What do Boeing, SABIC, Nalco, Saudi Aramco, Cray, Saudi Electricity Company and Dow have in common? They’re part of the King Abdullah University of Science and Technology’s (KAUST) Research and Technology Park. As such, they have access to the University’s emerging research, facilities and thriving network of fellow industry partners. They also have discovered the benefits of conducting this work in a market that is becoming known as a research and innovation destination.
KAUST was established by the late King Abdullah in 2009 to serve as a beacon of knowledge that bridges people and cultures for the betterment of humanity.
“In less than seven years, the innovation ecosystem at KAUST has produced some strong performance metrics,” says Tristan Walker, KAUST’s Deputy Vice President of Innovation and Economic Development. “For example, it has seen a doubling of its invention disclosure rate in the last fiscal year. It also has startup and citation rates that match top U.S. and European universities.
“A number of quality media outlets and international organizations are taking notice of these accomplishments and are recognizing that Saudi Arabia is becoming a growing center of innovation as it transforms to a knowledge-based economy,” notes Walker. KAUST Innovation received a “High Impact Incubator” award last year from UBI Global for startup incubation activities in the Kingdom. A number of KAUST-related startups were listed as top 100 innovative startups (including three in the top 10) at a late 2015 Forbes Middle East Event in Riyadh.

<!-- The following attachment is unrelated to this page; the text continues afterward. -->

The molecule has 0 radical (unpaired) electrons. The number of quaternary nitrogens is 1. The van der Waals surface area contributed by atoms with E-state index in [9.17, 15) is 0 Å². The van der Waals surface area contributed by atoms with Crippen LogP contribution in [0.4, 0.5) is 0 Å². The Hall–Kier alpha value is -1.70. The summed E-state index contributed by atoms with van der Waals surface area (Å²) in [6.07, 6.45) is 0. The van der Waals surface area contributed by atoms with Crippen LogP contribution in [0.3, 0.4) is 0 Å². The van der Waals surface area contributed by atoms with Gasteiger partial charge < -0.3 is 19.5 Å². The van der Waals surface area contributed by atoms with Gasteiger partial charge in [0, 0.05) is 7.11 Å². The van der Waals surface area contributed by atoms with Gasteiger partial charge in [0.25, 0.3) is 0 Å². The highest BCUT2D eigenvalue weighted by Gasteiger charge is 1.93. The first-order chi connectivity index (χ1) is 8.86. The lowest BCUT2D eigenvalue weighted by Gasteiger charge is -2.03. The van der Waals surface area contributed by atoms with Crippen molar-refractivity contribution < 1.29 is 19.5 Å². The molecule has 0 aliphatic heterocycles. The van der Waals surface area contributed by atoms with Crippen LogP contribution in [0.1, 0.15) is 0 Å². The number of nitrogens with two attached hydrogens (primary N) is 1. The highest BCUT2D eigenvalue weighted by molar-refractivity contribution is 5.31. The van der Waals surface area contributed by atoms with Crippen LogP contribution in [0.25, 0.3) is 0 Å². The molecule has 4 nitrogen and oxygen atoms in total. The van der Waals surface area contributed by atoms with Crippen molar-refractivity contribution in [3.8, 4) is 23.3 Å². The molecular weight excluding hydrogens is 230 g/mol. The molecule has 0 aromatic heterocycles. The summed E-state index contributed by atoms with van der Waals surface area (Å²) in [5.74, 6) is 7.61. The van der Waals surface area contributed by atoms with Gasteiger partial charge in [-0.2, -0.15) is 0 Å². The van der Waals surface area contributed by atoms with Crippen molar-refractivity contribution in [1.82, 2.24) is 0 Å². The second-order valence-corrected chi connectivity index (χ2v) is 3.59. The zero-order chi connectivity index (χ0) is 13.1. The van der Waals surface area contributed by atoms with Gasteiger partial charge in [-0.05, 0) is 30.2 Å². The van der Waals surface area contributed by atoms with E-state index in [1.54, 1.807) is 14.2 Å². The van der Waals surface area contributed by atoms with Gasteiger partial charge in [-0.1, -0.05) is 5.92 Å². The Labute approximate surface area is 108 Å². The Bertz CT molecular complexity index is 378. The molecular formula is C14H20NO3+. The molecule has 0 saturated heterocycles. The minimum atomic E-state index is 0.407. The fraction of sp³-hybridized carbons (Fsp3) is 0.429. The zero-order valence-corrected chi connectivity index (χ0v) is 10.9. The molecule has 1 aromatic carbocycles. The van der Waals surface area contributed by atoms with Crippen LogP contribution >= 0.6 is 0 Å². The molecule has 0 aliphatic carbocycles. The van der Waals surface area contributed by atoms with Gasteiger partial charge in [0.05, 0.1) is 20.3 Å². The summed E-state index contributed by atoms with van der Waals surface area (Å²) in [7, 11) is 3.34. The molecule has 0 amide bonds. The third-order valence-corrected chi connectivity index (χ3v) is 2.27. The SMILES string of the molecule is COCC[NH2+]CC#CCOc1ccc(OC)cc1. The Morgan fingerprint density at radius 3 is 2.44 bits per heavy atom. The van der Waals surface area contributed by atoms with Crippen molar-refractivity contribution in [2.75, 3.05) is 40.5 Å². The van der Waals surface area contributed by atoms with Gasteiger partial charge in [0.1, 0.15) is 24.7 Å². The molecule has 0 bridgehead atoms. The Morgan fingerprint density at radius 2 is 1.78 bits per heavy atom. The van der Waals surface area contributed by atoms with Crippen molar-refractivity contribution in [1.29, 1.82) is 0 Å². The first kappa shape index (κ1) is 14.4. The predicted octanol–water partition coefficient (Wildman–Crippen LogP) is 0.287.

Saudi Arabia is a G20 economy — one of the 20 major economies in the world; its economy accounts for a quarter of the Middle East’s entire gross domestic product. The Kingdom is a source of regional stability and has a young and technology-savvy population. Other advantages include an abundance of natural resources, incentives for foreign companies establishing themselves in the country and a business environment that allows for 100 percent foreign ownership in most sectors.
Saudi Arabia also has an efficient and flexible labor market and a potential consumer base in the country and nearby regions of more than 250 million.
Now companies can — and many do — take advantage of KAUST’s value proposition, says Walker.
“By promoting a culture of entrepreneurship and innovation, KAUST is helping to transform knowledge-based industries in Saudi Arabia, especially in the renewable energy and water technology sectors. I recently participated in the Saudi Water and Electricity Forum,” he relates. “It was highlighted that over 800 billion Saudi riyals [approximately US$213 billion] need to be invested in the water and power sectors over the next 10 years to meet the rapidly growing demand for energy and water in Saudi Arabia. This provides a tremendous opportunity for businesses, large and small, to showcase and market their game-changing technologies to meet and reduce this demand through viable clean-tech solutions.
“The truth is, this huge level of investment in additional capacity is not environmentally or financially sustainable long term,” adds Walker. “In other words, it is an ideal time for local and international entrepreneurs to provide innovative technologies that could significantly change consumption patterns in the Kingdom.”
Working with the KAUST innovation ecosystem is a shortcut to making progress in clean technology research, development and commercialization.
“When international partners work with KAUST, they are deeply impressed with the overall innovation ecosystem, which includes a number of programs that accelerate both early-stage and market-ready technologies,” Walker explains. “Saudi Arabia is actively investing in new industries to diversify its economic base, ensuring technologies have ample opportunity for fast adoption. By establishing a presence at KAUST’s Research and Technology Park — an integral part of the KAUST campus — companies gain access to the University’s laboratories, technology development facilities, faculty and student talent. The Park provides large companies, as well as small and medium sized enterprises, a gateway for strategic growth in Saudi Arabia and the Middle East.”